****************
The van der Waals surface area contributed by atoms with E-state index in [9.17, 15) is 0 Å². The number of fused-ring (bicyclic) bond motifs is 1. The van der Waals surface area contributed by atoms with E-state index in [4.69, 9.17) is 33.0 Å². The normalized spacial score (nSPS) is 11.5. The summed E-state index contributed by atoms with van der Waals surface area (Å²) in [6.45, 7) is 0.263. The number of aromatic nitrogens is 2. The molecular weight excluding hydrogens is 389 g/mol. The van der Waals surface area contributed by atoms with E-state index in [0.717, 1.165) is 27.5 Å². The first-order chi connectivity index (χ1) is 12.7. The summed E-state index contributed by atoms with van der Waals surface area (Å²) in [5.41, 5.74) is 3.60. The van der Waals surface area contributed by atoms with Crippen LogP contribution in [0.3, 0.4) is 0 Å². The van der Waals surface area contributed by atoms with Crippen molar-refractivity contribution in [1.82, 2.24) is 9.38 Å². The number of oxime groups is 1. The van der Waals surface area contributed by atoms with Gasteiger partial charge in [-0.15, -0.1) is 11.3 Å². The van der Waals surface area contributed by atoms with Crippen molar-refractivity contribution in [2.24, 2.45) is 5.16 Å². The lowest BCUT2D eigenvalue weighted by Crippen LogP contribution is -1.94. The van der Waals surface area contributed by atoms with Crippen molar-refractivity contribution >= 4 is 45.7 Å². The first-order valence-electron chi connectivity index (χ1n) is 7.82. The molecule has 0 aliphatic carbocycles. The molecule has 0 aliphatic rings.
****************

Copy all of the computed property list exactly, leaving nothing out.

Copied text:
The van der Waals surface area contributed by atoms with E-state index in [9.17, 15) is 0 Å². The number of fused-ring (bicyclic) bond motifs is 1. The van der Waals surface area contributed by atoms with E-state index in [4.69, 9.17) is 33.0 Å². The normalized spacial score (nSPS) is 11.5. The summed E-state index contributed by atoms with van der Waals surface area (Å²) in [6.45, 7) is 0.263. The number of aromatic nitrogens is 2. The molecular weight excluding hydrogens is 389 g/mol. The van der Waals surface area contributed by atoms with E-state index in [0.717, 1.165) is 27.5 Å². The first-order chi connectivity index (χ1) is 12.7. The summed E-state index contributed by atoms with van der Waals surface area (Å²) in [5.41, 5.74) is 3.60. The van der Waals surface area contributed by atoms with Crippen LogP contribution in [0.3, 0.4) is 0 Å². The van der Waals surface area contributed by atoms with Crippen molar-refractivity contribution in [1.82, 2.24) is 9.38 Å². The number of oxime groups is 1. The van der Waals surface area contributed by atoms with Gasteiger partial charge in [-0.15, -0.1) is 11.3 Å². The van der Waals surface area contributed by atoms with Crippen molar-refractivity contribution in [2.24, 2.45) is 5.16 Å². The lowest BCUT2D eigenvalue weighted by Crippen LogP contribution is -1.94. The van der Waals surface area contributed by atoms with Crippen molar-refractivity contribution >= 4 is 45.7 Å². The first-order valence-electron chi connectivity index (χ1n) is 7.82. The molecule has 0 aliphatic carbocycles. The molecule has 0 aliphatic rings.